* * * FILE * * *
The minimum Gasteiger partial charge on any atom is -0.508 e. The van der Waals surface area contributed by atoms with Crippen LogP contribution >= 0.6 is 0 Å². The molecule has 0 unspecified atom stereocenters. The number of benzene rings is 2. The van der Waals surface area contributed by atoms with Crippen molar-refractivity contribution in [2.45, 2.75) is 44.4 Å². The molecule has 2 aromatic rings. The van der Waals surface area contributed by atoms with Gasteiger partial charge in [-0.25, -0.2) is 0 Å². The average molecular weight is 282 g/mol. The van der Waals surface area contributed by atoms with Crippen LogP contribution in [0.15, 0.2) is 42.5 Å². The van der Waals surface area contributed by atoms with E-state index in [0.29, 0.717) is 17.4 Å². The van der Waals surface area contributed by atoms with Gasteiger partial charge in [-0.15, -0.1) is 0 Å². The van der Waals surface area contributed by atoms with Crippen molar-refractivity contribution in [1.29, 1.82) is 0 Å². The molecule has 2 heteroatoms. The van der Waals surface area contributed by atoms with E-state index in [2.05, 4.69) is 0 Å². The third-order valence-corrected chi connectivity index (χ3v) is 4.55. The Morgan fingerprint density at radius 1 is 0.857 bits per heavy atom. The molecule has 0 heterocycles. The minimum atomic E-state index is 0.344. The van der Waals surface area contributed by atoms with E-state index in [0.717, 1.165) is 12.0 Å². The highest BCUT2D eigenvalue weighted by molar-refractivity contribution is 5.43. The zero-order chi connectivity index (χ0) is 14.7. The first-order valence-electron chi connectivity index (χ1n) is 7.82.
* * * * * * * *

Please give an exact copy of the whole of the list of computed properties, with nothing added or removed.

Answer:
The minimum Gasteiger partial charge on any atom is -0.508 e. The van der Waals surface area contributed by atoms with Crippen LogP contribution >= 0.6 is 0 Å². The molecule has 0 unspecified atom stereocenters. The number of benzene rings is 2. The van der Waals surface area contributed by atoms with Crippen molar-refractivity contribution in [2.45, 2.75) is 44.4 Å². The molecule has 2 aromatic rings. The van der Waals surface area contributed by atoms with Gasteiger partial charge in [-0.25, -0.2) is 0 Å². The average molecular weight is 282 g/mol. The van der Waals surface area contributed by atoms with Crippen LogP contribution in [0.15, 0.2) is 42.5 Å². The van der Waals surface area contributed by atoms with E-state index in [0.29, 0.717) is 17.4 Å². The van der Waals surface area contributed by atoms with Gasteiger partial charge in [-0.15, -0.1) is 0 Å². The van der Waals surface area contributed by atoms with Crippen molar-refractivity contribution in [1.29, 1.82) is 0 Å². The molecule has 2 heteroatoms. The van der Waals surface area contributed by atoms with E-state index in [2.05, 4.69) is 0 Å². The third-order valence-corrected chi connectivity index (χ3v) is 4.55. The Morgan fingerprint density at radius 1 is 0.857 bits per heavy atom. The molecule has 0 heterocycles. The minimum atomic E-state index is 0.344. The van der Waals surface area contributed by atoms with E-state index in [0.717, 1.165) is 12.0 Å². The highest BCUT2D eigenvalue weighted by molar-refractivity contribution is 5.43. The zero-order chi connectivity index (χ0) is 14.7. The first-order valence-electron chi connectivity index (χ1n) is 7.82.